Tuesday, August 31, 2010

Lessons Learned from a Psychometric Internship

“Meetings. Meetings. Meetings. How do these people get any work done?” This was one of my first impressions of Pearson. Well, as I quickly learned, much of the work gets done through the meetings. By including everyone with a need to know, and by meeting frequently, projects are kept moving forward smoothly with no items being overlooked or persons left out. Not only does this contribute to successful projects, but it helps build an esprit de corps where everyone realizes the value of their own and each others contribution to getting the job done.

Most images of a psychometric internship center around doing nothing but research. Mine was not like that. It was balanced between doing production work and research. As a result, I developed a better (and more favorable) understanding of a large scale psychometric testing process than I had ever imagined. My first week I started coding the opened answers from a survey administered to teachers to get feedback on how to improve the testing process for students with limited English who have language accommodations on tests. This was followed in later weeks by observing meetings with the Texas Technical Advisory Committee (invited scholars who provide insight into questions that Pearson and the Texas Education Agency have on the testing process), with panels of teachers invited to review new questions before they are put into the test bank, and with other panels who performed peer review of alternate assessments. Some of what goes into creating these panels and getting them together to do their work, I picked up from listening to the people who sat in adjacent cubes. There was a continuous conversation with school administrators about panelist selection, and with panelists about the mechanics of their coming to Austin to work for a few days. It was really amazing.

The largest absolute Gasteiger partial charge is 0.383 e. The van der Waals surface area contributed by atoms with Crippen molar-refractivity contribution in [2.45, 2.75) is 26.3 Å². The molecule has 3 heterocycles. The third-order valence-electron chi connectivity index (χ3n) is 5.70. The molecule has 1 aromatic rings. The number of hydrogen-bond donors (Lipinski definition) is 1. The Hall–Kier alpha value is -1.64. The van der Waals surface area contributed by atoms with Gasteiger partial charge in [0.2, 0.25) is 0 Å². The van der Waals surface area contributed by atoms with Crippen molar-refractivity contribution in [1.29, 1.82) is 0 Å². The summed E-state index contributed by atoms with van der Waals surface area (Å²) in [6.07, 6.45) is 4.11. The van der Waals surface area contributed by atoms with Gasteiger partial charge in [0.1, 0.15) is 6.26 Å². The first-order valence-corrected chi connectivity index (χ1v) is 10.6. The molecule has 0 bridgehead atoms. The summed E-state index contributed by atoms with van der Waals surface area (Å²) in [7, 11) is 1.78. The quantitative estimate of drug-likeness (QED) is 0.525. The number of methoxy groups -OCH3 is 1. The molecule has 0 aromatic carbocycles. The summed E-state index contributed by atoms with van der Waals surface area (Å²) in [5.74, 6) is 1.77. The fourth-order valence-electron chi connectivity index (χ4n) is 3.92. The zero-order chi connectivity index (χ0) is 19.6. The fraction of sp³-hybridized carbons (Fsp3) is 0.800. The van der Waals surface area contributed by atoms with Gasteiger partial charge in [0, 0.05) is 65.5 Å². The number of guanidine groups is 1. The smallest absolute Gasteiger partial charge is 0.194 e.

The research I did I was not able to complete. (I needed another month.) A disappointment, but I have topics to work on in the future; an appreciation of the breadth and depth of psychometrics that I did not have before, and professional and personal contacts with some of the sharpest people in the business.

C. Vincent Hunter
Psychometric Intern
Test, Measurement & Research Services

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